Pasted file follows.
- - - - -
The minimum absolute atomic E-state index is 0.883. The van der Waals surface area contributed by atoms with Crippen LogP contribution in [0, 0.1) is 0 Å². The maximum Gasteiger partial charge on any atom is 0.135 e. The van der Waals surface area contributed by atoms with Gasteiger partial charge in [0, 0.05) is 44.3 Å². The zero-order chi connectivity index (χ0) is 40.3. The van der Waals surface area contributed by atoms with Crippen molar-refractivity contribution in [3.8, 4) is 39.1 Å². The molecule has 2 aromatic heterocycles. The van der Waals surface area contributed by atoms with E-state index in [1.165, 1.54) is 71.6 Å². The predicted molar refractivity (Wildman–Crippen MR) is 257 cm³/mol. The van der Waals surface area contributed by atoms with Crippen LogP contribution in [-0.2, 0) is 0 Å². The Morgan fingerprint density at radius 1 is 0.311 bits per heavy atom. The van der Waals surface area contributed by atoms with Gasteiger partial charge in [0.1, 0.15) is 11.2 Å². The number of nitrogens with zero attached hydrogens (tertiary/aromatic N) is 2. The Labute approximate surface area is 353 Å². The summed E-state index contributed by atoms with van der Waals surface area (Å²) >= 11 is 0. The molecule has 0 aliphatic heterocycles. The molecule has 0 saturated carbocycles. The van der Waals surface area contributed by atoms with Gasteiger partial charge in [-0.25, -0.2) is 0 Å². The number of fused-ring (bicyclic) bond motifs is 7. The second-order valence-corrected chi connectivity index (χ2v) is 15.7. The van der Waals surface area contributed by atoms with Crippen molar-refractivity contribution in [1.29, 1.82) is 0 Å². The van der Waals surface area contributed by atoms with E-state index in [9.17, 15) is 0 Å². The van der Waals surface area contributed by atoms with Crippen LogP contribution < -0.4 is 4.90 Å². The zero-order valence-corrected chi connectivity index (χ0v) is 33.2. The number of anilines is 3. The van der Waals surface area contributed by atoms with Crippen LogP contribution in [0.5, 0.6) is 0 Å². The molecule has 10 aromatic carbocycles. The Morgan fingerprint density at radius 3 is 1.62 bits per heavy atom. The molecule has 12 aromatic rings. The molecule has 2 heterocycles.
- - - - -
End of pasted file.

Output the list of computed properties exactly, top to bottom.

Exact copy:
The minimum absolute atomic E-state index is 0.883. The van der Waals surface area contributed by atoms with Crippen LogP contribution in [0, 0.1) is 0 Å². The maximum Gasteiger partial charge on any atom is 0.135 e. The van der Waals surface area contributed by atoms with Gasteiger partial charge in [0, 0.05) is 44.3 Å². The zero-order chi connectivity index (χ0) is 40.3. The van der Waals surface area contributed by atoms with Crippen molar-refractivity contribution in [3.8, 4) is 39.1 Å². The molecule has 2 aromatic heterocycles. The van der Waals surface area contributed by atoms with E-state index in [1.165, 1.54) is 71.6 Å². The predicted molar refractivity (Wildman–Crippen MR) is 257 cm³/mol. The van der Waals surface area contributed by atoms with Crippen LogP contribution in [-0.2, 0) is 0 Å². The Morgan fingerprint density at radius 1 is 0.311 bits per heavy atom. The van der Waals surface area contributed by atoms with Gasteiger partial charge in [0.1, 0.15) is 11.2 Å². The number of nitrogens with zero attached hydrogens (tertiary/aromatic N) is 2. The Labute approximate surface area is 353 Å². The summed E-state index contributed by atoms with van der Waals surface area (Å²) >= 11 is 0. The molecule has 0 aliphatic heterocycles. The molecule has 0 saturated carbocycles. The van der Waals surface area contributed by atoms with Gasteiger partial charge in [-0.25, -0.2) is 0 Å². The number of fused-ring (bicyclic) bond motifs is 7. The second-order valence-corrected chi connectivity index (χ2v) is 15.7. The van der Waals surface area contributed by atoms with Crippen molar-refractivity contribution in [1.29, 1.82) is 0 Å². The van der Waals surface area contributed by atoms with E-state index in [9.17, 15) is 0 Å². The van der Waals surface area contributed by atoms with Crippen LogP contribution < -0.4 is 4.90 Å². The zero-order valence-corrected chi connectivity index (χ0v) is 33.2. The number of anilines is 3. The van der Waals surface area contributed by atoms with Crippen LogP contribution in [0.5, 0.6) is 0 Å². The molecule has 10 aromatic carbocycles. The Morgan fingerprint density at radius 3 is 1.62 bits per heavy atom. The molecule has 12 aromatic rings. The molecule has 2 heterocycles.